Fri, Nov 15, 2013 - Page 3 News List

CDC sounds alarm over mutating bird flu strain

DANGER EVOLVING:The appearance of a virus subtype endemic to Taiwan in a human for the first time stresses the need for constant vigilance of the virus, the CDC said


Researchers in Taiwan yesterday called on health watchdogs to keep their guard up after a flu virus strain that commonly circulates among chickens was found for the first time in a human being.

The strain was found in a 20-year-old patient from central Taiwan and although it was of relatively low virulence, it poses a risk if it mixes with other viruses and becomes more dangerous, the researchers said.

“Our report highlights the continuous need for preparedness for a pandemic of unpredictable and complex avian influenza,” they added.

Writing in the journal Lancet, a team led by Wu Ho-sheng (吳和生) from the Centers for Disease Control (CDC) reported on the case of a woman who was hospitalized in May with a fever, cough and breathing difficulties.

The agency first announced the incident in June and the publication in the peer-reviewed journal provides fuller details of its response to the case and a wider assessment of the risks it poses.

Gene sequencing of a throat swab sample taken from the patient showed that the cause of her symptoms was a local strain of the H6N1 influenza virus, the team reported.

H6N1 is a subtype of flu found among wild birds and domestic poultry on many continents.

In Taiwan, a unique genetic lineage of H6N1 has evolved over more than 40 years, previous research has found.

The local strain has shown the potential to cross-infect lab mammals, but this was the first time it had been linked to infection in a human.

The sample taken from the woman notably had a so-called G228S mutation in a surface protein called haemagglutinin that helps the virus to latch onto cells in the human host’s upper respiratory tract.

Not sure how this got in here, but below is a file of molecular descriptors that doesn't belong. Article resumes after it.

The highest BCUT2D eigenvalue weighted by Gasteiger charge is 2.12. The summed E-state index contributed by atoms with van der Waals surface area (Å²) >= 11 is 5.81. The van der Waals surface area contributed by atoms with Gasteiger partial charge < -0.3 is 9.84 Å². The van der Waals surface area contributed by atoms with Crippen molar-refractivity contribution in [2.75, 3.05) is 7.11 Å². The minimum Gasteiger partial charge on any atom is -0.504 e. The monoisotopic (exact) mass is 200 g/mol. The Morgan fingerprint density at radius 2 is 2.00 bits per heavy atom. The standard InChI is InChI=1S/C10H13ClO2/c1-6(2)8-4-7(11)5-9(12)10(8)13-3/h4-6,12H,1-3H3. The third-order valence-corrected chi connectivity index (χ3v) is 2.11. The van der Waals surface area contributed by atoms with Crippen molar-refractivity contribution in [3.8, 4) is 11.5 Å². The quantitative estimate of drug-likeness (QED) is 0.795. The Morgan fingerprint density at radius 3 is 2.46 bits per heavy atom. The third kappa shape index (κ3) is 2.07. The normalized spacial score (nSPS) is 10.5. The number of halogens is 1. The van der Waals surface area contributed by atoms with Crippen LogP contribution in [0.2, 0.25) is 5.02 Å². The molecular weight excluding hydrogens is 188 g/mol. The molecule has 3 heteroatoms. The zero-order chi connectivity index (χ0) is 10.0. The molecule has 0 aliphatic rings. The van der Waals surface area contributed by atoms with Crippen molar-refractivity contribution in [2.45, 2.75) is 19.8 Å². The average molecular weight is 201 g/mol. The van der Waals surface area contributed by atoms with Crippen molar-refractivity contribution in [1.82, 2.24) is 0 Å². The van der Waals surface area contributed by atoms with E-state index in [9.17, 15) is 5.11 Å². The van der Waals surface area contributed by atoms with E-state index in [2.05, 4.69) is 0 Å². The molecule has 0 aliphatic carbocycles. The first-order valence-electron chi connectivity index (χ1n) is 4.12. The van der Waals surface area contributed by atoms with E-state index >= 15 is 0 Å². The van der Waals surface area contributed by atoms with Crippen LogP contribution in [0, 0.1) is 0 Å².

The unnamed woman recovered after being treated with the anti-viral drug Tamiflu, the study said.

When, where and how she became infected with the novel virus is unknown.

Epidemiologists tracked down 36 people who had been in contact with her, of which six developed a fever or a respiratory tract infection, but none came from H6N1.

The H6N1 patient worked as a clerk in a delicatessen, had no contact with poultry or raw meat, and had not been abroad for three months prior to contracting the infection.

Additionally, the virus strain was not detected in samples taken from two poultry farms close to her place of residence.

The discovery adds to the list of flu subtypes known to have leapt the species barrier to humans.

At present, epidemiologists are keeping a worried eye on the highly dangerous H7N9 and H5N1 subtypes, which can be transmitted from birds to humans.

However, inter-species transmission is still difficult and human-to-human transmission is rarer still.

Despite this, the worry is that the viruses could acquire genes that make them more infectious and lethal, developing into a new pathogen people have no immunity against.

One well-known intermediary for this so-called genetic reassortment is the pig. Pigs can simultaneously carry avian, human and porcine viruses, effectively providing a “kettle” to allow viruses to swap genes.

Three influenza pandemics have occurred in the 20th century, killing tens of millions of people. The first flu pandemic of the 21st century occurred in 2009 with the H1N1 subtype, which turned out to have approximately the same lethality as ordinary “seasonal” influenza.

“Our findings suggest that a unique group of H6N1 viruses with the human adaption marker G228S have become endemic and predominant in poultry in Taiwan,” Wu said.

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